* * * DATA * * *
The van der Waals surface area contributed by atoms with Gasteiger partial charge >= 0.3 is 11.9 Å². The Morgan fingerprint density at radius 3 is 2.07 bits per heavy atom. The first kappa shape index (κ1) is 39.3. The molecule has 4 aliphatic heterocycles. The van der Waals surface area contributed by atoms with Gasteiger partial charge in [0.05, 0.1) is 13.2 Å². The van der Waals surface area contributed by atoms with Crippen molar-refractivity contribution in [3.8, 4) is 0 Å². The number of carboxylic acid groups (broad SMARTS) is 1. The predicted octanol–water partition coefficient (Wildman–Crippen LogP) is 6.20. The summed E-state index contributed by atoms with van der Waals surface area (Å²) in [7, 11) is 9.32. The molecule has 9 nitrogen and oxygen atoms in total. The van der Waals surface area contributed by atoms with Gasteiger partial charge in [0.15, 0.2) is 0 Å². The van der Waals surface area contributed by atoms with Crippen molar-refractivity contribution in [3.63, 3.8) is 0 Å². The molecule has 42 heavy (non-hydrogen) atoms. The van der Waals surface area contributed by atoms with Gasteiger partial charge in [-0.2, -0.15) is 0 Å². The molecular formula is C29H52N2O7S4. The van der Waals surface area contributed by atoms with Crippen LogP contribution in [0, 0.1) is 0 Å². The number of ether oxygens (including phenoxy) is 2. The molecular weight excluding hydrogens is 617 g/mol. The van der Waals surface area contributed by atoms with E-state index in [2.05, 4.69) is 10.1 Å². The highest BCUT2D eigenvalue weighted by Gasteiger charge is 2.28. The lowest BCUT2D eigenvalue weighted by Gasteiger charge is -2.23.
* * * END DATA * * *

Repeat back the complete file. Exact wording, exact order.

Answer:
The van der Waals surface area contributed by atoms with Gasteiger partial charge >= 0.3 is 11.9 Å². The Morgan fingerprint density at radius 3 is 2.07 bits per heavy atom. The first kappa shape index (κ1) is 39.3. The molecule has 4 aliphatic heterocycles. The van der Waals surface area contributed by atoms with Gasteiger partial charge in [0.05, 0.1) is 13.2 Å². The van der Waals surface area contributed by atoms with Crippen molar-refractivity contribution in [3.8, 4) is 0 Å². The number of carboxylic acid groups (broad SMARTS) is 1. The predicted octanol–water partition coefficient (Wildman–Crippen LogP) is 6.20. The summed E-state index contributed by atoms with van der Waals surface area (Å²) in [7, 11) is 9.32. The molecule has 9 nitrogen and oxygen atoms in total. The van der Waals surface area contributed by atoms with Gasteiger partial charge in [0.15, 0.2) is 0 Å². The van der Waals surface area contributed by atoms with Crippen molar-refractivity contribution in [3.63, 3.8) is 0 Å². The molecule has 42 heavy (non-hydrogen) atoms. The van der Waals surface area contributed by atoms with Gasteiger partial charge in [-0.2, -0.15) is 0 Å². The molecular formula is C29H52N2O7S4. The van der Waals surface area contributed by atoms with Crippen LogP contribution in [0, 0.1) is 0 Å². The number of ether oxygens (including phenoxy) is 2. The molecular weight excluding hydrogens is 617 g/mol. The van der Waals surface area contributed by atoms with E-state index in [2.05, 4.69) is 10.1 Å². The highest BCUT2D eigenvalue weighted by Gasteiger charge is 2.28. The lowest BCUT2D eigenvalue weighted by Gasteiger charge is -2.23.